It doesn’t have to be an already-announced gTLD bid. Any string(s) you think will be successful as a gTLD is acceptable. If you want to plug your own application, that’s okay too.

But anybody who answers “1) .com, 2) because it’s king” will be automatically disqualified.

The closing time for entries is 1159 UTC, Sunday August 7, judged by the time-stamp on the comment. The winner will be announced here on Monday. One entry per person.

Make sure to leave your comment using a genuine email address, as that is the method I’ll use to hook the winner up with the conference organizers.

The draw will be completely fair, so no asking for favors. In true ICANN spirit, if I suspect “gaming” is going on I reserve the right to unilaterally change the rules.

Okay, let’s see how this goes…

New TLDs conference calls for speakers

The newdomains.org conference on new top-level domains, scheduled for September 26 and 27 in Munich, has put out a call for speakers.

Here’s the catch: if you’re interested, you might need an audition tape. The organizers want to see a short YouTube clip of your presenting skills in action before they consider your pitch.

Ram Mohan, CTO of Afilias, and Tim Schumacher, CEO of Sedo, are both already named on the draft agenda, but there are still plenty of open spots, including the first-day keynote.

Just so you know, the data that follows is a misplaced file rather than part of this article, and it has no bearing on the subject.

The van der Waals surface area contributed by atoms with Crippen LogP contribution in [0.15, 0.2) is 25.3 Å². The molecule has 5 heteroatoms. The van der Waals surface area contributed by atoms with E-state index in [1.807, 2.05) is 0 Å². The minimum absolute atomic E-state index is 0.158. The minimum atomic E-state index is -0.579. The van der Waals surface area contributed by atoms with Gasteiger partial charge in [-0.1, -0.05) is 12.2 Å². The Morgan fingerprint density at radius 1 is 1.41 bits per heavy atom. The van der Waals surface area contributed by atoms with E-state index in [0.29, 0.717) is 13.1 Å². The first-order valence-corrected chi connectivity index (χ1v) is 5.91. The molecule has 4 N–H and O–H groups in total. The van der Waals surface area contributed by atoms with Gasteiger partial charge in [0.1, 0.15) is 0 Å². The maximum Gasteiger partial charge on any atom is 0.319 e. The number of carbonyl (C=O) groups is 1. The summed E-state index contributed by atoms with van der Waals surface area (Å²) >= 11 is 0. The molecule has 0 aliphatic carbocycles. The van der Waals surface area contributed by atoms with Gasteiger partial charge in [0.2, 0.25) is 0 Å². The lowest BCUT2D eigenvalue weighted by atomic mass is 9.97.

Franz Josef Pschierer, IT commissioner of the Bavarian state government, will keynote day two.

The conference is being organized by the registrar United Domains, part of the same family of domain name companies as Sedo and 1&1 Internet.

While newdomains.org will take place in Germany, possibly the biggest market for new TLDs outside of the US, all the sessions will be conducted exclusively in English.

The conference currently looks like it’s shaping up along the same lines as the .nxt conference last month, with sessions on brand protection, community building, marketing and so on.

One notable difference is the addition of coached “workshops” as well as panel discussions.

Extracurricular activities include a tram ride around the city and a visit to the Hippodrom tent at Oktoberfest, the world-famous beer-drinking festival.

Needless to say, I shall be in attendance. For the trams, obviously.